(ATLANTA, GA, 1/5/17) - The Georgia chapter of the Council on American-Islamic Relations (CAIR-GA) today encouraged Rep. Jason Spencer (R-Woodbine) to meet with Georgia Muslims leaders, as well as with a constituent who Rep. Spencer accused of treason after criticized House Bill 3, Spencer's withdrawn Islamophobic proposal to ban women from wearing veils.
Dana Sweeney, a college student who lives in the lawmaker’s district, wrote a letter to Spencer criticizing HB 3 and saying he responded to the anti-Islam bill by donating $10 to CAIR-Georgia, which opposed HB 3.
Rep. Spencer responded with a letter accusing Sweeney, who is not a Muslim, of engaging in treason and supporting terrorism. Spencer’s letter repeated anti-Muslim conspiracy theories, and in a January 3 Facebook post, he referred to Islam as a "malignant political ideology.”
"I am not surprised by Representative Spencer's anti-Muslim remarks, but I am surprised that a state legislator would accuse his own constituent of engaging in treason simply because the young man criticized bias-motivated legislation and donated ten dollars to a respected civil rights organization," said Edward Ahmed Mitchell, executive director of CAIR-GA. "Georgia's Muslim community has repeatedly invited Rep. Spencer to meet with us, clear the air, and build bridges. Despite the anti-Muslim sentiment Rep. Spencer has expressed over the past week, our invitation remains open. Outreach is better than outrage."
Mitchell sent a letter to Spencer, which read in part:
“I once again invite you to meet with us so that we can clear the air, build bridges, and dialogue. As you know, this is the third time that CAIR Georgia has invited you to meet and greet your Georgia Muslim neighbors since you introduced House Bill 3. We hope that you will accept this, our latest invitation. As Georgians, Americans, and human beings, we need not agree with each other in order to show respect for each other.”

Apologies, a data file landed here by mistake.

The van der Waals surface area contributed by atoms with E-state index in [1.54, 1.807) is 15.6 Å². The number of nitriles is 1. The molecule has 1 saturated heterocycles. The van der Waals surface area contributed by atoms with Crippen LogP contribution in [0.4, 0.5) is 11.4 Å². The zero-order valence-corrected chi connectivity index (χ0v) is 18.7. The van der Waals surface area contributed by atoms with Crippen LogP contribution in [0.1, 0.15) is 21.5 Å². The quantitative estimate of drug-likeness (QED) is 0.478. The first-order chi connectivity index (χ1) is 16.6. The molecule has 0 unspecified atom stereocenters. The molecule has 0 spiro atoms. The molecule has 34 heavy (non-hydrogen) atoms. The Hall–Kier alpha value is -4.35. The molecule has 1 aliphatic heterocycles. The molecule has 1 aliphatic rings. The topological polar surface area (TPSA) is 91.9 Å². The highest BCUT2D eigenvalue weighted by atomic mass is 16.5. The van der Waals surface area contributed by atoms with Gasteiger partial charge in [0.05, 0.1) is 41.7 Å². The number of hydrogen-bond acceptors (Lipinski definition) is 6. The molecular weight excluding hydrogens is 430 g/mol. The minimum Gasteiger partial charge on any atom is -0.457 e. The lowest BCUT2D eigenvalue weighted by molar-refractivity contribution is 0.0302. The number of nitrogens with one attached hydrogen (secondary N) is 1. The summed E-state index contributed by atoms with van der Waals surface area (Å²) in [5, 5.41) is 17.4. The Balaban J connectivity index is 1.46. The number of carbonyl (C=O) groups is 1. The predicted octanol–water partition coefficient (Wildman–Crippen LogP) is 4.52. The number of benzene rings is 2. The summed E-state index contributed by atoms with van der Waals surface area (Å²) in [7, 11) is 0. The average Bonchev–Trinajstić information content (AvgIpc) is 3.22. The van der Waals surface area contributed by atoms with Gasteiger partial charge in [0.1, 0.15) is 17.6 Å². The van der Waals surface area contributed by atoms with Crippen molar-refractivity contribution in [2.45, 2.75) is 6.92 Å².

In his letter to Sweeney, Rep. Spencer also indicated that he plans to eventually introduce another bill that would make it illegal for Georgia Muslim women to wear niqabs, which are religious face veils that a small minority of Muslim women choose to wear.
"If Rep. Spencer once again attempts to criminalize a woman's decision to wear the clothing of her choice, we stand ready to defend religious freedom," said Mitchell.
Mitchell noted that CAIR’s national headquarters in Washington, D.C., has reported an unprecedented spike in hate incidents targeting Muslims and other minority groups since the November 8 election.
Video: CAIR-GA Director Edward Ahmed Mitchell on CNN to Discuss Surge in Anti-Muslim Hate Incidents
CAIR is America's largest Muslim civil liberties and advocacy organization. Its mission is to enhance the understanding of Islam, encourage dialogue, protect civil liberties, empower American Muslims, and build coalitions that promote justice and mutual understanding.
La misión de CAIR es mejorar la comprensión del Islam, fomentar el diálogo, proteger las libertades civiles, capacitar a los musulmanes estadounidenses, y construir coaliciones que promuevan la justicia y la comprensión mutua.
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